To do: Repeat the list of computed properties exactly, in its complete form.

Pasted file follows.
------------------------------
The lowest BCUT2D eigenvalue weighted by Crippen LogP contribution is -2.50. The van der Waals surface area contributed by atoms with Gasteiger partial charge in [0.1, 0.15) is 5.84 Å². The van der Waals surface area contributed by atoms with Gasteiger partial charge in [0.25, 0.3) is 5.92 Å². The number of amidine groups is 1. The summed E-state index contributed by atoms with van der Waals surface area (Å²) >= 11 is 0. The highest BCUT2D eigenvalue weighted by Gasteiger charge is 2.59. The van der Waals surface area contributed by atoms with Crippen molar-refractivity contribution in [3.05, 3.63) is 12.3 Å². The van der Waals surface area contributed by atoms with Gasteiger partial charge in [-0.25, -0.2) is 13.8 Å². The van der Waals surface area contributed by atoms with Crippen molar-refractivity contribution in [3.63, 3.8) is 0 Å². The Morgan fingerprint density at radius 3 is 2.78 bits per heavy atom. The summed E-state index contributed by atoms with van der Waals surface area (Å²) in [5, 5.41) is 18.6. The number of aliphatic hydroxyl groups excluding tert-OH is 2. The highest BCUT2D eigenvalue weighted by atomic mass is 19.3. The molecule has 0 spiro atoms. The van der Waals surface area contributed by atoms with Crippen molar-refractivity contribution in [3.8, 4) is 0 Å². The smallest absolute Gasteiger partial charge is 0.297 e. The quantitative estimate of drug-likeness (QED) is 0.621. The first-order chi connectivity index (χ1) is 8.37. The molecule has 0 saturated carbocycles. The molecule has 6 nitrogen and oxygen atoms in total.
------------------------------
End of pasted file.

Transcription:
The lowest BCUT2D eigenvalue weighted by Crippen LogP contribution is -2.50. The van der Waals surface area contributed by atoms with Gasteiger partial charge in [0.1, 0.15) is 5.84 Å². The van der Waals surface area contributed by atoms with Gasteiger partial charge in [0.25, 0.3) is 5.92 Å². The number of amidine groups is 1. The summed E-state index contributed by atoms with van der Waals surface area (Å²) >= 11 is 0. The highest BCUT2D eigenvalue weighted by Gasteiger charge is 2.59. The van der Waals surface area contributed by atoms with Crippen molar-refractivity contribution in [3.05, 3.63) is 12.3 Å². The van der Waals surface area contributed by atoms with Gasteiger partial charge in [-0.25, -0.2) is 13.8 Å². The van der Waals surface area contributed by atoms with Crippen molar-refractivity contribution in [3.63, 3.8) is 0 Å². The Morgan fingerprint density at radius 3 is 2.78 bits per heavy atom. The summed E-state index contributed by atoms with van der Waals surface area (Å²) in [5, 5.41) is 18.6. The number of aliphatic hydroxyl groups excluding tert-OH is 2. The highest BCUT2D eigenvalue weighted by atomic mass is 19.3. The molecule has 0 spiro atoms. The van der Waals surface area contributed by atoms with Crippen molar-refractivity contribution in [3.8, 4) is 0 Å². The smallest absolute Gasteiger partial charge is 0.297 e. The quantitative estimate of drug-likeness (QED) is 0.621. The first-order chi connectivity index (χ1) is 8.37. The molecule has 0 saturated carbocycles. The molecule has 6 nitrogen and oxygen atoms in total.